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Old 03-01-2016, 04:24 PM
hilldweller hilldweller is offline
Join Date: Jan 2016
Posts: 2
annealing an old file.

Hi all, I want to anneal a big old farrier's rasp, I have a single burner propane forge, but I do not have a pile of ash or a container full of vermiculite or perlite. most suggestions are to heat to critical, soak a little further, then bury in a good insulating material & let cool slowly for a long time. in lieu of a good insulating material, right after taking it off the forge, could I set it in a preheated electric oven and leave it in there at a lower setting for several hours? or would that not be similar enough to an overnight cooling in ash/vermiculite?
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Old 03-01-2016, 04:36 PM
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Ray Rogers Ray Rogers is offline
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QUOTE: I do not have a pile of ash or a container full of vermiculite or perlite

Well then, go get some. You can get vermiculite at any place that sells gardening stuff and its very cheap. Wood ash is better but vermiculite will work if you use a LOT of it.

An oven would work but only if you have one with a ramped controller and you programmed it appropriately for the steel you are using. Just putting it in a warm oven won't do it.

I have to assume you plan to work the file by stock removal in which case you want it as soft as you can get it. If you do plan to forge your blade to shape then you don't need to anneal.

Since you asked these questions it seems likely that you are very new to knife making or at least the heat treating part of knife making. In that case, your learning curve would be better served if you put the file aside for now and bought yourself some 1084. Make a few knives from 1084 and learn to heat treat them properly and when you are done you'll know what to do with that file ...


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Old 03-01-2016, 06:30 PM
Doug Lester Doug Lester is offline
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One, actually a couple, of problems using your propane forge to anneal in is that if you heat up your forge to austinize the rasp in is that 1) the whole rasp may not fit into the forge, and 2) soaking the rasp in a hot forge as it cools off can lead to grain growth.

Then you have the problem that the rasp might be case hardened and not have enough carbon in it to make anything better than a butter knife. I echo Ray's suggestion that you get some known steel, 1084 or 1080 being some of the most forgiving when it comes to heat treating, and start with one of them.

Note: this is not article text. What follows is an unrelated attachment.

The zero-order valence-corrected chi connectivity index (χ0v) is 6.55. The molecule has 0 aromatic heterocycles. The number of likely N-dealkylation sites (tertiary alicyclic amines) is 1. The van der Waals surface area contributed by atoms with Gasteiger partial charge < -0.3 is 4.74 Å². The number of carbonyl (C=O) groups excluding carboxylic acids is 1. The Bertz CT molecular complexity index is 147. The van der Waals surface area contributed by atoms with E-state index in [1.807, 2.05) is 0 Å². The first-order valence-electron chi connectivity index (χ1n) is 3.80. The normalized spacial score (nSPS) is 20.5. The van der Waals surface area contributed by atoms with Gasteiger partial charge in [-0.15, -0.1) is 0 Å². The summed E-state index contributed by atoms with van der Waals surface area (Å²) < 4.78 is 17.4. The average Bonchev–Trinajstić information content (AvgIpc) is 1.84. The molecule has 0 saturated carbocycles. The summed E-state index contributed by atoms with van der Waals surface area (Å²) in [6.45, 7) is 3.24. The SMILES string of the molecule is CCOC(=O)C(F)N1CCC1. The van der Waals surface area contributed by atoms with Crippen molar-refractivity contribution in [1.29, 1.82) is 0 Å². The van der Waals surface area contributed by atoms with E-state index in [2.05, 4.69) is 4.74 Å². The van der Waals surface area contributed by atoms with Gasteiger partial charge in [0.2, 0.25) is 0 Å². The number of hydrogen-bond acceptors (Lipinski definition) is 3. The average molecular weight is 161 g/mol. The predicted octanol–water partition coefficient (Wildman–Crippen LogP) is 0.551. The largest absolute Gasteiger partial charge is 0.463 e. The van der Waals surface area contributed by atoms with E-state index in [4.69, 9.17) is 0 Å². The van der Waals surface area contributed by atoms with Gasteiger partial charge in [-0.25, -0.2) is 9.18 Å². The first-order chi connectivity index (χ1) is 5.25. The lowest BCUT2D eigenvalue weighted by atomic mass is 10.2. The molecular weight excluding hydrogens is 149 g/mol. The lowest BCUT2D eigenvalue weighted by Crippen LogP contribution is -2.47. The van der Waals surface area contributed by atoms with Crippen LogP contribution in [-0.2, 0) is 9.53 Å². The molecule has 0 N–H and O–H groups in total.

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Old 03-01-2016, 06:52 PM
jmccustomknives jmccustomknives is offline
Join Date: Mar 2012
Location: Alabama
Posts: 554
In lew of some of the other stuff you can use oil dry or kitty litter for annealing. Test that rasp, as stated they can be case hardened.
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Old 03-01-2016, 07:38 PM
hilldweller hilldweller is offline
Join Date: Jan 2016
Posts: 2
ok, the best course of action seems to be to ####can the file idea for now, and get some good, new, known material. later on, if I get anywhere with the known material, I will try to use the files. they are very old, and made in USA, so I suspect that they are not case hardened junk. I have an open style free standing forge designed more for blacksmithing than knifemaking, so evenly heating an old file should not be a problem if I get there. thanks for your time and patience!! yes, I am sort of thick!!
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Old 03-01-2016, 08:29 PM
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BCROB BCROB is offline
Join Date: Dec 2011
Location: BC
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try it , what have you got to lose ? a file ? gain some knowledge out of it , win win giv'r and post some pics

what I do , seems to work
to anneal heat up to 1550 degrees and hold for a few minutes.
Stick in a bucket of sand or vermiculite let cool slowly.
To heat treat heat up to 1550 and hold for a few minutes. Quench in canola oil heated to around 125-130 degrees. Once cool, wipe off oil and place in oven for 1 hour at 425 degrees. 2x if you prefer
I usually get around 60rc hardness

raise lower temp to your hrc liking

B.C. Canada
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